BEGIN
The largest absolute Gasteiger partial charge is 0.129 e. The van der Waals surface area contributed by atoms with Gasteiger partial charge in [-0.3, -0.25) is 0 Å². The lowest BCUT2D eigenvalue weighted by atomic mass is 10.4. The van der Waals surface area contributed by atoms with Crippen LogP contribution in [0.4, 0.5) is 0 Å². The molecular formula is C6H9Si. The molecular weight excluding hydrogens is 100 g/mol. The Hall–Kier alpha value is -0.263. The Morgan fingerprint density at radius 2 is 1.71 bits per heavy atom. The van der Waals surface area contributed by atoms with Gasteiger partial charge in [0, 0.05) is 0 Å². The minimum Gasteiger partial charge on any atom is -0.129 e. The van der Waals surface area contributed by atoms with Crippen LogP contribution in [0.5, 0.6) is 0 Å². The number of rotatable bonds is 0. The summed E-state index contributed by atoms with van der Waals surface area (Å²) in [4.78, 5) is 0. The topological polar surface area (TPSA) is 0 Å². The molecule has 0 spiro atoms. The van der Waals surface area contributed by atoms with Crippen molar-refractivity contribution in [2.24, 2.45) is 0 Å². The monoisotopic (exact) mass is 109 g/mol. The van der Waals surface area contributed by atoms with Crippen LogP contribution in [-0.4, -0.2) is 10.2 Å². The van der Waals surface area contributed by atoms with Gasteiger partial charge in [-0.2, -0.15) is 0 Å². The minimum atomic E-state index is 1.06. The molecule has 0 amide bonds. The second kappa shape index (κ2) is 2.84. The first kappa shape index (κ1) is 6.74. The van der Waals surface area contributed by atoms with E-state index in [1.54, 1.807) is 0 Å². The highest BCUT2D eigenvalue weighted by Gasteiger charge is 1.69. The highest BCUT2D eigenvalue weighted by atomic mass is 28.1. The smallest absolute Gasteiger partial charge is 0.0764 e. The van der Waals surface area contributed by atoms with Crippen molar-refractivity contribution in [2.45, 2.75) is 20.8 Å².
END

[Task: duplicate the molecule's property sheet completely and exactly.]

The largest absolute Gasteiger partial charge is 0.129 e. The van der Waals surface area contributed by atoms with Gasteiger partial charge in [-0.3, -0.25) is 0 Å². The lowest BCUT2D eigenvalue weighted by atomic mass is 10.4. The van der Waals surface area contributed by atoms with Crippen LogP contribution in [0.4, 0.5) is 0 Å². The molecular formula is C6H9Si. The molecular weight excluding hydrogens is 100 g/mol. The Hall–Kier alpha value is -0.263. The Morgan fingerprint density at radius 2 is 1.71 bits per heavy atom. The van der Waals surface area contributed by atoms with Gasteiger partial charge in [0, 0.05) is 0 Å². The minimum Gasteiger partial charge on any atom is -0.129 e. The van der Waals surface area contributed by atoms with Crippen LogP contribution in [0.5, 0.6) is 0 Å². The number of rotatable bonds is 0. The summed E-state index contributed by atoms with van der Waals surface area (Å²) in [4.78, 5) is 0. The topological polar surface area (TPSA) is 0 Å². The molecule has 0 spiro atoms. The van der Waals surface area contributed by atoms with Crippen molar-refractivity contribution in [2.24, 2.45) is 0 Å². The monoisotopic (exact) mass is 109 g/mol. The van der Waals surface area contributed by atoms with Crippen LogP contribution in [-0.4, -0.2) is 10.2 Å². The van der Waals surface area contributed by atoms with Gasteiger partial charge in [-0.2, -0.15) is 0 Å². The minimum atomic E-state index is 1.06. The molecule has 0 amide bonds. The second kappa shape index (κ2) is 2.84. The first kappa shape index (κ1) is 6.74. The van der Waals surface area contributed by atoms with E-state index in [1.54, 1.807) is 0 Å². The highest BCUT2D eigenvalue weighted by Gasteiger charge is 1.69. The highest BCUT2D eigenvalue weighted by atomic mass is 28.1. The smallest absolute Gasteiger partial charge is 0.0764 e. The van der Waals surface area contributed by atoms with Crippen molar-refractivity contribution in [2.45, 2.75) is 20.8 Å².